Life@KDU College – Khairul Amin

Let me be frank, I dreaded the idea of attending KDU. I even felt a bit of resentment for my sponsors when I found out that they would be sending me there for A-Levels. To me, KDU seemed like nothing compared to the big names of KYUEM, KTJ and Taylor’s. Heck, even KMB sounded like a better choice. But when I told my friends they were down right jealous. So I thought, “It couldn’t be that bad, could it?”

Academics

Let’s get the most boring yet important stuff out of the way first.

KDU offers 4 routes for Pre-Uni education, namely: Pre-Law, Foundation in Arts, American Transfer Program (ADP), and the Cambridge International A-Levels (CAIE). In regards to the A-Levels, students are streamed (again? I know lol), into the Arts & the Sciences, each providing a set of subjects you can choose from. 

For Sciences you have: Maths, Chemistry, Biology, & Physics. Meanwhile, you have Maths, Econs, Sociology, Accounting, & Law. Note, that you can only choose your subjects from your own stream. Thus, unfortunately you’re not able to take on the creative combination of Accounting, Biology, and Sociology. Apparently the rationale was that “It makes the most sense when you’re applying to uni” lol.

When I went there I did Maths, Econs, Sociology, & English Lit in my first year before proceeding to drop maths in my second year. But wait! Something’s off! Why’d you drop maths? I thought they didn’t offer English Lit? 

Well, the funny thing is, I’ve never been good at maths. I barely got an A in both my Modern and Additional Mathematics papers in highschool, by struggling like crazy (SEMESTI peeps would know lol). Thus, I always knew that I’d drop it whenever I could in college. That’s what I wanted to do, but KDU had other plans. Apparently, English Lit alongside Further Maths had a reputation of being “The Toughest Paper”. Hence, being the kind school it is, they only allow us to take either one of them as a 4th subject, “just in case we fail”. Which, IMO, is a perfectly reasonable thing to do.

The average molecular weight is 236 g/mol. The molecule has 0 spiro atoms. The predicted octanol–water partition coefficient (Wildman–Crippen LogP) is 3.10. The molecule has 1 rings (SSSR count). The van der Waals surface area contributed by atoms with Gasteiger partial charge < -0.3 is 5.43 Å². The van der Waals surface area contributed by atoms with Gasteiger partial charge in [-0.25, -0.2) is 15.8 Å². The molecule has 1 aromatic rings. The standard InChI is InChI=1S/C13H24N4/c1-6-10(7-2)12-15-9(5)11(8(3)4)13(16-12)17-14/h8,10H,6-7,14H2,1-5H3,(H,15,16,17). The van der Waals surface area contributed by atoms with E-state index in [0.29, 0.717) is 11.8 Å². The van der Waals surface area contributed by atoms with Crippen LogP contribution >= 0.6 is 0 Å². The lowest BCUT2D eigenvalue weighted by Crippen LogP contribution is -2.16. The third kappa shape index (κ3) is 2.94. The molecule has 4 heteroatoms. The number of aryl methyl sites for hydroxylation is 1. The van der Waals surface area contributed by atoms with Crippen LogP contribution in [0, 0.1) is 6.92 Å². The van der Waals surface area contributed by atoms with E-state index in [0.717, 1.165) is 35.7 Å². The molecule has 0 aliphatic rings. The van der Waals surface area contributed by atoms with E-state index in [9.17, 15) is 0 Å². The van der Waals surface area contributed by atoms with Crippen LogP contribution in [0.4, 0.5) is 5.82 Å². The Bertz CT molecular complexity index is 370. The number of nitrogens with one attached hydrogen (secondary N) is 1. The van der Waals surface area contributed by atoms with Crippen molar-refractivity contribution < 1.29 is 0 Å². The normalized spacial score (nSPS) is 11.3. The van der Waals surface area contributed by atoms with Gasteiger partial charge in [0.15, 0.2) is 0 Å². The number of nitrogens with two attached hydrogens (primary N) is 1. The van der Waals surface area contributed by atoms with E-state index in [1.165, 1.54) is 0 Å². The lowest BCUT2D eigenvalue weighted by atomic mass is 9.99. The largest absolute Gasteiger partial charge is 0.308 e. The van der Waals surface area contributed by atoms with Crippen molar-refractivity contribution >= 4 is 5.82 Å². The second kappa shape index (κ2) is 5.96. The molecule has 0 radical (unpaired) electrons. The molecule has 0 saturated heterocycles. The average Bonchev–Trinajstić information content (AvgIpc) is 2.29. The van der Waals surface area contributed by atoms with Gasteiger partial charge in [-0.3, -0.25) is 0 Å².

You see, when it comes to teachers there it’s really a hit or miss. Some of them are terrific, some of them, not so much. One thing I can guarantee is that they are all equally dedicated in their own ways. If anything, it might just be that you’re not compatible with their teaching styles.

To be honest with you, the reason I dropped maths was because it was the sole subject pulling my grades down. I felt like I was spending all my time grinding maths papers with no results. The Math teacher was amazing, it was just that I was that bad of a student. Thus, after my decisive B in maths in my AS exams, and my incredible struggle to deal with A2 material, I dropped it.

It was the best decision I’ve ever made. I ended up with an A*A*A, with an 89 in English Lit. Yes, this is point one that I’d like to make. Why bother restricting my choices in my first year only to let me do just three subjects in my second year anyway? Plus, being constantly told that I was better off just dropping English Lit nearly cost me straight A’s in my A-Levels. Not to mention the narrow subject range and restrictions in subject choice, I’d recommend you go elsewhere if you’d like to have a more colourful academic experience.

Point two, you need to understand that A-Levels in KDU works in much the same way you’d expect an actual uni to operate. Which translates to a lot of self-study. When I say a lot, I mean a lotttt. I honestly felt like I learnt more from my friends and my self-study sessions than I do from my teachers. Did they do a good job in laying down the groundwork? Yes. Is It enough to get 4A*? No. Thus, come here if you’d like “academic freedom” but if you’d like your hands to be held throughout A-Levels, then don’t, you will suffer if you do. Why?